What wine recipe

Homebrew Talk - Beer, Wine, Mead, & Cider Brewing Discussion Forum

Help Support Homebrew Talk:

aamcle

Well-Known Member
Joined
Jan 7, 2013
Messages
477
Reaction score
45
I would like to try again I've never had success with wine and I'm not entirely sure I have the patience I normally brew beer.

Note. I'm in the UK some US ingredients are not available for example frozen juice is hard to find.

The types of wine I like:-
  • Fleurrie
  • Good Merlot
  • Chardonnay
Not sweet, not too dry, not much Oak but with some reasonable body.

I prefer red wine but chilled the Chardonnay is nice in summer.

I have all the common wine making equipment, including a Harris filter, demijohns, airlocks and so on the rest being shared from my beer brewing equipment.

I've never been successful with wine the last one I did was a juice (pineapple) wine and when I poured it down the drain the rats fled the country!
However as summer approaches I'd like to try again.

If I'm to go to a lot of trouble for just 6 bottles, I bottled 42 beers yesterday, I want something good whether it's a juice wine or a country wine.

I know I can't do a good red without fermenting on the skins but within that limit what recipe can you recommend?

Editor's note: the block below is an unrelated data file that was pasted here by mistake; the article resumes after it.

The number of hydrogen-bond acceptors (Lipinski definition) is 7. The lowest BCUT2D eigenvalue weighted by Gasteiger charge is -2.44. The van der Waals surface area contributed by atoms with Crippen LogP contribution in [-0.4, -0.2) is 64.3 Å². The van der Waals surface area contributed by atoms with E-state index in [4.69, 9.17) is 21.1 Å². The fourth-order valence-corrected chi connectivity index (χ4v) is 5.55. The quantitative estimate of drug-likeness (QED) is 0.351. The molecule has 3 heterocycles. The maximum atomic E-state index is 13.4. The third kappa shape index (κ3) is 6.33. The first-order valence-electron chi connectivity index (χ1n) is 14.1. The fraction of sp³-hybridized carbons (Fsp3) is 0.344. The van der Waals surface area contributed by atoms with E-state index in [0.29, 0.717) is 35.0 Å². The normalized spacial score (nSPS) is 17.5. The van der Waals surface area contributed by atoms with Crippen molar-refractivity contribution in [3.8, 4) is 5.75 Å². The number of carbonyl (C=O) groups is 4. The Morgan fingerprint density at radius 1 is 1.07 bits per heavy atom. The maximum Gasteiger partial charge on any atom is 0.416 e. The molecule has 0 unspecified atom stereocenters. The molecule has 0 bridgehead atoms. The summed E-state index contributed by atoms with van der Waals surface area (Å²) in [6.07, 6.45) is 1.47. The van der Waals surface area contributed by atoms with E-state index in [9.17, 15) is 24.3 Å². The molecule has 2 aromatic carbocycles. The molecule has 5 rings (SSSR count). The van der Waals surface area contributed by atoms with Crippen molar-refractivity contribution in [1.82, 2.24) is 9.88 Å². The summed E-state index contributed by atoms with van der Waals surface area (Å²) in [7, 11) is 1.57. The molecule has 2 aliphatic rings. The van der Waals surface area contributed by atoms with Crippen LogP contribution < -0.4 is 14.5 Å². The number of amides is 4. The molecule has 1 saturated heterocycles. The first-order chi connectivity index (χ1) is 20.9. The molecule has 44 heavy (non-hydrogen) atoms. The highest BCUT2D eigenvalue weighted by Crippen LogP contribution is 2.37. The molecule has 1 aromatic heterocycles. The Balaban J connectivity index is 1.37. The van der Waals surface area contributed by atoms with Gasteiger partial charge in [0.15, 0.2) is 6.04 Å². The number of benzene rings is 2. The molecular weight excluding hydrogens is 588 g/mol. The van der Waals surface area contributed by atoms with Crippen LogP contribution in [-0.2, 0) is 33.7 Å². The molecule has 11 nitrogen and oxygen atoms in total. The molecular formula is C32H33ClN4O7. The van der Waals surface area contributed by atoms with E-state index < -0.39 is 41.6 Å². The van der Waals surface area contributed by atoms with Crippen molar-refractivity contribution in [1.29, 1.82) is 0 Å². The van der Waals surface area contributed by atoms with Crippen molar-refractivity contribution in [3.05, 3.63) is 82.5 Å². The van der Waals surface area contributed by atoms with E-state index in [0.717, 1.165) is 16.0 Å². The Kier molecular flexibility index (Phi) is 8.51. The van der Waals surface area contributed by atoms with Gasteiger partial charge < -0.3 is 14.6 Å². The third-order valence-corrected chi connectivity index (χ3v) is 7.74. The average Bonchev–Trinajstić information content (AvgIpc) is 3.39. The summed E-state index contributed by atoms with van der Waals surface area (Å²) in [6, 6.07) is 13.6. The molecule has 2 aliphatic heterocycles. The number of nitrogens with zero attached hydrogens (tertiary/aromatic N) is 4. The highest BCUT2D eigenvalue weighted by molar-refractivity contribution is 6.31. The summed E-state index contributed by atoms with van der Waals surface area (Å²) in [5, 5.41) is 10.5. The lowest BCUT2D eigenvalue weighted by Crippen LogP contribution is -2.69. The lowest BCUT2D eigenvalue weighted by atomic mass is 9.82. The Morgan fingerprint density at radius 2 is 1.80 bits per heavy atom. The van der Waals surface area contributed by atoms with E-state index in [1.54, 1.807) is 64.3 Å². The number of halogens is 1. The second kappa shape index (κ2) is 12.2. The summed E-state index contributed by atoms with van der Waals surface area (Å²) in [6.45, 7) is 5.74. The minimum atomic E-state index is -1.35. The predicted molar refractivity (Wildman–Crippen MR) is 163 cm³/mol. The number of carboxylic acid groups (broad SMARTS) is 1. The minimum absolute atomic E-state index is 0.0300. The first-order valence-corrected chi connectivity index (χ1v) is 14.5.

Thanks All. aamcle
 

Coffee49

Well-Known Member
Joined
Nov 12, 2017
Messages
167
Reaction score
38
I recommend a wine expert kit, a Chilean Diablo Rojo, very good red ready in 120 days.
 

Jacob_Marley

Well-Known Member
Joined
Sep 18, 2011
Messages
1,231
Reaction score
316
Location
Detroit
With summer coming up I'd suggest Lemon Wine (the one sometimes called "skeeter pee" ... there's an HBT linke below with more info)

Lemon wine is a light, fruity wine, great over ice in the summer.
If you go easy on the ABV%/opening gravity, it is especially easy to drink and very popular with the womenfolk, and makes a great spritzer.

When you read many lemon wine recipes (including Lon DePoppe's original skeeter pee recipe), you'll see that most use the lees leftover from previous wine or beer fermentations for the source of yeast.
However, while I've done that using a wide variety of leftover lees including from banana wine (which is excellent), ginger wine, blueberry wine and quite a few others , I don't suggest that method; instead I'd suggest using fresh yeast which you've hydrated properly and then made a starter with. This is because the low nutrient characteristics, acidity, and preservatives found in bottled lemon juice such as Real Lemon (which is what skeeter pee calls for) can make for unhappy yeast and so the ability to specify what strain of yeast you will use is preferable.

To that end, although I've used many different yeasts for lemon wine, I'd suggest going with EC-1118 because it tends to be quite bullet-proof and relatively problem free.

Though lemon wine made with other yeasts (D47, 71b etc) has improved flavor and aroma in side-by-side fermentations with EC-1118, EC is going to make it easier from start to finish for a successful run. Lemon has lots of flavor and the expression of the lemon characteristics is still strong.